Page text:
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Biochem J. 2005 Sep 1;390(Pt 2):493-9.

The human D-glucuronyl C5-epimerase gene is transcriptionally activated through the beta-catenin-TCF4 pathway.

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Department of Pathology and Cell Biology, Thomas Jefferson University, 1020 Locust Street, JAH 371, Philadelphia, PA 19107, USA.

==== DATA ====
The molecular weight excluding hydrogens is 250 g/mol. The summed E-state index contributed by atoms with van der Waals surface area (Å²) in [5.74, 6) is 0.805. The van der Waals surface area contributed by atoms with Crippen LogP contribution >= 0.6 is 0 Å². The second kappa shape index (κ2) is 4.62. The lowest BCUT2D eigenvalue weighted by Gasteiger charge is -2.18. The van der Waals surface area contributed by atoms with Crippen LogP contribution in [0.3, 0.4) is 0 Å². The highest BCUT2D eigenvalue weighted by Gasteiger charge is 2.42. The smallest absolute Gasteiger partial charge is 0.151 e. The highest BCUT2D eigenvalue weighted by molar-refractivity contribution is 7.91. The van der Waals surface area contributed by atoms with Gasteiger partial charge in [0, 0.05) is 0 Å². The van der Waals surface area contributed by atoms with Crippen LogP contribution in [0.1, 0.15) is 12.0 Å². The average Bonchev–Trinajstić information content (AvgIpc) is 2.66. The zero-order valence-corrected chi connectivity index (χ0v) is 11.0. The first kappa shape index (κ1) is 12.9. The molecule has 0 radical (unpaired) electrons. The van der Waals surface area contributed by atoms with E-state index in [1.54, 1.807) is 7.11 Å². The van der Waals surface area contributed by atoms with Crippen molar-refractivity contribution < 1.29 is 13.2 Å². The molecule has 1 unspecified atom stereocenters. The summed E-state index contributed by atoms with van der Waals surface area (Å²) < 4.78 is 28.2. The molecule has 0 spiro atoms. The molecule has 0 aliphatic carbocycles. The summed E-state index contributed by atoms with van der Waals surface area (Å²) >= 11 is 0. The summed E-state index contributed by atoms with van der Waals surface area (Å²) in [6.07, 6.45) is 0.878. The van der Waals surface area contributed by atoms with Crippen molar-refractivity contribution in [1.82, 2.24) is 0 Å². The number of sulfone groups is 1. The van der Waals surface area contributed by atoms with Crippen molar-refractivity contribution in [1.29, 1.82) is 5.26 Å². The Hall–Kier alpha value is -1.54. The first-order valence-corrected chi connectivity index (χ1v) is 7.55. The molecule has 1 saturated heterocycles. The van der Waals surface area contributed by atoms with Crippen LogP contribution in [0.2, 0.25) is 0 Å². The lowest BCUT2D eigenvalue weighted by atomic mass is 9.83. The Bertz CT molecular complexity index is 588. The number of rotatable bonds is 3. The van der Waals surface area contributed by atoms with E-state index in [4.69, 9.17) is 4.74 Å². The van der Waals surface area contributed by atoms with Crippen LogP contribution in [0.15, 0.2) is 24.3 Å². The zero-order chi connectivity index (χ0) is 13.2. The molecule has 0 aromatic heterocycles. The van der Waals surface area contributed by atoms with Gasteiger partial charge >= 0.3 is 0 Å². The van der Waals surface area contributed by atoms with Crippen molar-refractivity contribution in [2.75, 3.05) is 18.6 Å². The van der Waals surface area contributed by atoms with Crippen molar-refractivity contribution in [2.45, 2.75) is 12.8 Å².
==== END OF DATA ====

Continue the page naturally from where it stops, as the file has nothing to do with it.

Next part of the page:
Heparan sulphate (HS) is a ubiquitous constituent of the extracellular matrix that is required for the biological activity of circulating soluble and insoluble extracellular ligands. GLCE (D-glucuronyl C5-epimerase), an enzyme responsible for the epimerization of D-glucuronic acid into L-iduronic acid of HS, endows the nascent polysaccharide chain with the ability to bind to growth factors and cytokines. In order to examine the mechanism of regulation of GLCE expression, the functional organization of the human GLCE gene promoter has been investigated. Studies utilizing stepwise deleted and site-directed mutagenized promoter constructs have shed light on the functional relevance of two cis-acting binding elements for the beta-catenin-TCF4 complex (where TCF4 stands for T-cell factor 4) that are located in the enhancer region of the promoter. The ability of the putative binding sequences to bind the beta-catenin-TCF4 complex has been confirmed through electrophoretic mobility-shift and supershift analyses. We have found that, in a set of human colon carcinoma cell lines, the expression of GLCE correlates with the degree of activation of the beta-catenin-TCF4 transactivation complex. Furthermore, the ectopic expression of beta-catenin-TCF4 in cells that constitutively express low levels of the transactivation complex produces a significant increase of GLCE transcript level and, at the same time, enhances the rate of D-glucuronic acid epimerization in HS. The data obtained are consistent with the idea that the beta-catenin-TCF4 transactivation pathway plays a major role in modulating GLCE expression, thus contributing to the regulation of HS biosynthesis and its structural organization.

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